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Dev Biol. 2000 Dec 1;228(1):19-28.

Embryonic stem cells and transgenic mice ubiquitously expressing a tau-tagged green fluorescent protein.

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Department of Biomedical Sciences, Centre for Developmental Biology, The University of Edinburgh, Hugh Robson Building, George Square, Edinburgh, EH8 9XD, United Kingdom.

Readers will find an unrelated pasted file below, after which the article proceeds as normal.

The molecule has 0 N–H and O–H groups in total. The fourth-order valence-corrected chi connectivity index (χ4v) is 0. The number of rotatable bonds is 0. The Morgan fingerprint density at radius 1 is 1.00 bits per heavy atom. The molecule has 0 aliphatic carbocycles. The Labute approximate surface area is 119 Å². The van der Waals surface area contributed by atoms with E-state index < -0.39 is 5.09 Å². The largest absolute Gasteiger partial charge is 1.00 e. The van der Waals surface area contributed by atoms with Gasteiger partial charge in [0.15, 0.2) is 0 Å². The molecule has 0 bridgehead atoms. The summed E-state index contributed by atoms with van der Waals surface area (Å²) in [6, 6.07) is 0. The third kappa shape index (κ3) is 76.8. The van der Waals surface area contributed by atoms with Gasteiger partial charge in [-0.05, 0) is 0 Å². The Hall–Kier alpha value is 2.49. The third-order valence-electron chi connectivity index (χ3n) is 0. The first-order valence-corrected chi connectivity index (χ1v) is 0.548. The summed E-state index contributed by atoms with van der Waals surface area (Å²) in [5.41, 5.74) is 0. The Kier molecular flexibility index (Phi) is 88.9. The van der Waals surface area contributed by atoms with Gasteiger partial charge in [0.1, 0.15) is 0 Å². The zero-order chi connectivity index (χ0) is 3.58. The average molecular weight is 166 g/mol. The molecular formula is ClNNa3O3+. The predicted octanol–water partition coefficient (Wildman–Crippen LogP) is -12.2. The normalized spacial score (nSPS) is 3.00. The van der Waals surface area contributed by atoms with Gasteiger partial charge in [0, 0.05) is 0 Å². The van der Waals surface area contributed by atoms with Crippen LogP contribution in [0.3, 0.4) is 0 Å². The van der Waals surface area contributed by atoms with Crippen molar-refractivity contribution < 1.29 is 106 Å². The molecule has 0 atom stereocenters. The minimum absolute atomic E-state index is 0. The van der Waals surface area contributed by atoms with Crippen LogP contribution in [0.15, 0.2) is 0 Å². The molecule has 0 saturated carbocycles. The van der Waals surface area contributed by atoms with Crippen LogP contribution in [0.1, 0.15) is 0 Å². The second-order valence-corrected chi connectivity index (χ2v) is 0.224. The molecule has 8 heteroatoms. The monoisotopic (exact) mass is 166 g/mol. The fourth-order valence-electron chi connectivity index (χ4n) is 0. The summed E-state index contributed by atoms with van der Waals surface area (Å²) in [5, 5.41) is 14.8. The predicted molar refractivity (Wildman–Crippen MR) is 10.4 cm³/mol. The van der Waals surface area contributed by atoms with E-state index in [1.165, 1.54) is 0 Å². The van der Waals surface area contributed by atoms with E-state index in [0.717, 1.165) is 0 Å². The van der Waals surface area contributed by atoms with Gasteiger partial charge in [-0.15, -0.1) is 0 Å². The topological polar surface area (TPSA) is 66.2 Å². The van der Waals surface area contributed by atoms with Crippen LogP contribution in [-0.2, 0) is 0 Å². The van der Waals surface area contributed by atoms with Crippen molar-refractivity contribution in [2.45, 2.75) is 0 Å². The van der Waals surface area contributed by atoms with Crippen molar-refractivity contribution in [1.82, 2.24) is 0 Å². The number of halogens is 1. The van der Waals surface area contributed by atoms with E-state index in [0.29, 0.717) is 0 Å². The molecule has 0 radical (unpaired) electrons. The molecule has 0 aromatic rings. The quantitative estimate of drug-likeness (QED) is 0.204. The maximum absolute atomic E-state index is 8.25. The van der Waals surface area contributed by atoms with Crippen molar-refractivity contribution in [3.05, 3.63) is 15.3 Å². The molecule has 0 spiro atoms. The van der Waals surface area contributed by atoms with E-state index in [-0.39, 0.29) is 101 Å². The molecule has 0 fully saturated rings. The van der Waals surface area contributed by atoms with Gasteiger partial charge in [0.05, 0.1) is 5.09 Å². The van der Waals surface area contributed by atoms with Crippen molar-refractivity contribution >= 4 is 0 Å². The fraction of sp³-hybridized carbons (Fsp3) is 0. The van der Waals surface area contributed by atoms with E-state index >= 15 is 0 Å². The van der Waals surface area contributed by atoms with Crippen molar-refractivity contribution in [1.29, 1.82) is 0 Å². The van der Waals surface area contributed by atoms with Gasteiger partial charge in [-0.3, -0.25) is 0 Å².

We have generated embryonic stem (ES) cells and transgenic mice carrying a tau-tagged green fluorescent protein (GFP) transgene under the control of a powerful promoter active in all cell types including those of the central nervous system. GFP requires no substrate and can be detected in fixed or living cells so is an attractive genetic marker. Tau-tagged GFP labels subcellular structures, including axons and the mitotic machinery, by binding the GFP to microtubules. This allows cell morphology to be visualized in exquisite detail. We test the application of cells derived from these mice in several types of cell-mixing experiments and demonstrate that the morphology of tau-GFP-expressing cells can be readily visualized after they have integrated into unlabeled host cells or tissues. We anticipate that these ES cells and transgenic mice will prove a novel and powerful tool for a wide variety of applications including the development of neural transplantation technologies in animal models and fundamental research into axon pathfinding mechanisms. A major advantage of the tau-GFP label is that it can be detected in living cells and labeled cells and their processes can be identified and subjected to a variety of manipulations such as electrophysiological cell recording.

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